New York City’s antidiscrimination statute prohibits the use of job applicants’ criminal history in a discriminatory manner. People with criminal records often find that many employers are unwilling even to consider hiring them, regardless of whether their particular history has any bearing on the job they are seeking. Numerous jurisdictions around the country have enacted “Ban the Box” (BTB) laws, which limit employers’ use of criminal history information during the hiring process. Even in jurisdictions that do not have a BTB law, however, the discriminatory use of criminal history by employers may violate existing antidiscrimination laws if it has disparate impact based on a protected category. A major retailer recently settled a lawsuit alleging that its use of criminal background checks constituted disparate impact discrimination based on race in violation of federal law. Times, et al v. Target Corp., No. 1:18-cv-02993, complaint (S.D.N.Y., Apr. 5, 2018). If you believe you were discriminated against during the hiring process at a company, contact a dedicated New York employment attorney.
The “box” in the name “Ban the Box” refers to the checkbox on many job applications regarding criminal history. Checking that box has often meant that one’s application will go no further—or will go directly in the trash can. The New York City Human Rights Law has BTB provisions making it an “unlawful employment practice” for employers to discriminate based on “convict[ion] of one or more criminal offenses” or “an arrest or criminal accusation.” N.Y.C. Admin. Code §§ 8-107(10)(a), (11)(a). Employers must follow procedures set forth by state law regarding inquiries about criminal history. They may not make any inquiries whatsoever prior to extending a conditional offer of employment. After that, any adverse decision based on criminal history must be reasonably related to the specific job. The employer must notify the applicant in writing of the reasons for the adverse decision, and give the applicant a chance to respond.
A “disparate impact” discrimination claim involves an employment practice that disproportionately affects employees on the basis of a protected category, such as race, even if the employer has no intent to discriminate. The U.S. Supreme Court identified this claim in Griggs v. Duke Power Co., 401 U.S. 424 (1971). The case involved an employer’s policy requiring a high school diploma or an “intelligence test” for certain jobs. Id. at 426. The court found that the policy was a “‘built-in headwinds’ for minority groups” that was “unrelated to measuring job capability.” Id. at 432. Regardless of the employer’s apparent lack of discriminatory intent, the court ruled that it had violated Title VII of the Civil Rights Act of 1964.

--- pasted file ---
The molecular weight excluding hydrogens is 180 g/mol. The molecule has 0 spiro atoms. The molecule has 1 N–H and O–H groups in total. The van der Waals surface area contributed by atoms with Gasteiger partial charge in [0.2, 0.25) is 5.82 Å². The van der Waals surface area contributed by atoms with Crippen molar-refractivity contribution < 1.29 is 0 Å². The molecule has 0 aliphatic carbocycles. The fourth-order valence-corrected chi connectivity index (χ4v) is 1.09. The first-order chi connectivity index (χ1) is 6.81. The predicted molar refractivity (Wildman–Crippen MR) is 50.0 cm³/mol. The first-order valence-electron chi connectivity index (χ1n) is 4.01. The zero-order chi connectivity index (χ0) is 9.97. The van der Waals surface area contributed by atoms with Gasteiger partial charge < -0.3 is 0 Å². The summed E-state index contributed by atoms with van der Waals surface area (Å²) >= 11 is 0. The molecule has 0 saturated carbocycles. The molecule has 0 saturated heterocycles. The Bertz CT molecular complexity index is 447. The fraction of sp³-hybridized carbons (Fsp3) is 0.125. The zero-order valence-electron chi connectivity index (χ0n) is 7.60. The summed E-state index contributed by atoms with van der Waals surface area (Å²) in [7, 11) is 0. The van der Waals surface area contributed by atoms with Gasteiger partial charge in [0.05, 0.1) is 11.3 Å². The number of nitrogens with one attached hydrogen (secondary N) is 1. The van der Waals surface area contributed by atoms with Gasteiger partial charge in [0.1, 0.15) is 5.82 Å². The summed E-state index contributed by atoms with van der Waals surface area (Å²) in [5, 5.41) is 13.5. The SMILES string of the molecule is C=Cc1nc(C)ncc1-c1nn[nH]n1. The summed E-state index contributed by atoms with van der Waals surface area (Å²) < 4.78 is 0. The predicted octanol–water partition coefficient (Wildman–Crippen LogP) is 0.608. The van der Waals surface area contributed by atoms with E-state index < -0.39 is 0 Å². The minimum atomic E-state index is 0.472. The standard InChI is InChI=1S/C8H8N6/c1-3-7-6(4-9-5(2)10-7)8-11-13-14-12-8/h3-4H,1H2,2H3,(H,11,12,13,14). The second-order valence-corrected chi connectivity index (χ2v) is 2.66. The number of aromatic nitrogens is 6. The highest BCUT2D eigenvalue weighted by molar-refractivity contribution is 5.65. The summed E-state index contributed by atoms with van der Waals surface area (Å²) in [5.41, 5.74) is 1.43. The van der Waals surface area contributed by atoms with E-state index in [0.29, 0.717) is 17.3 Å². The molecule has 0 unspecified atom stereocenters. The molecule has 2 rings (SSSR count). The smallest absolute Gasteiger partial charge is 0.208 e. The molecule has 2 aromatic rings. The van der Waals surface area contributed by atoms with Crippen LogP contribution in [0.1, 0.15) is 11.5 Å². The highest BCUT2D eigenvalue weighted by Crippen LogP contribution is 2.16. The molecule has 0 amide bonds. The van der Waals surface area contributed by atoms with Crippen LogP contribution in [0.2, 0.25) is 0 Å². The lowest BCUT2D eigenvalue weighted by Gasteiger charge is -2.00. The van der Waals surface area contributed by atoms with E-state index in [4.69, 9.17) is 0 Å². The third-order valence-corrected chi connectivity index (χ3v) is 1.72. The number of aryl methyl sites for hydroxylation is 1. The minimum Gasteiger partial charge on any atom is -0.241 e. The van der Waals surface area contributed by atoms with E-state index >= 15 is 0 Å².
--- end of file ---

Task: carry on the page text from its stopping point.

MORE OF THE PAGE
The plaintiffs in Times alleged that the defendant used “criminal background checks to screen applicants for prior convictions,” and regularly based adverse employment decisions on criminal history that was “unrelated to the job sought by the applicant or occurred long before the individual’s application for employment.” Times, complaint at 2. This, the plaintiffs claimed, “systematically eliminate[d] thousands of qualified African Americans and Latinos from jobs based on their race or national origin in violation of Title VII.” Id. at 1-2.
The parties reached a settlement before the plaintiffs filed suit, which includes $3.74 million in damages. The plaintiffs made a joint filing of the complaint and the settlement agreement in New York federal court.
The knowledgeable and skilled employment lawyers at Phillips & Associates advocate for the rights of New York City workers in claims for criminal history discrimination and other unlawful workplace practices. Please contact us today online or at (212) 248-7431 to schedule a free and confidential consultation to see how we can assist you.
More Blog Posts:
Class Actions Allege Criminal History Discrimination Under New York City, Federal Laws, New York Employment Attorney Blog, February 9, 2018
Discrimination Based on a New York Job Applicant’s Criminal History May Be Illegal, New York Employment Attorney Blog, December 12, 2017
New York Court of Appeals Clarifies Criminal History Discrimination Under State Law, New York Employment Attorney Blog, December 11, 2017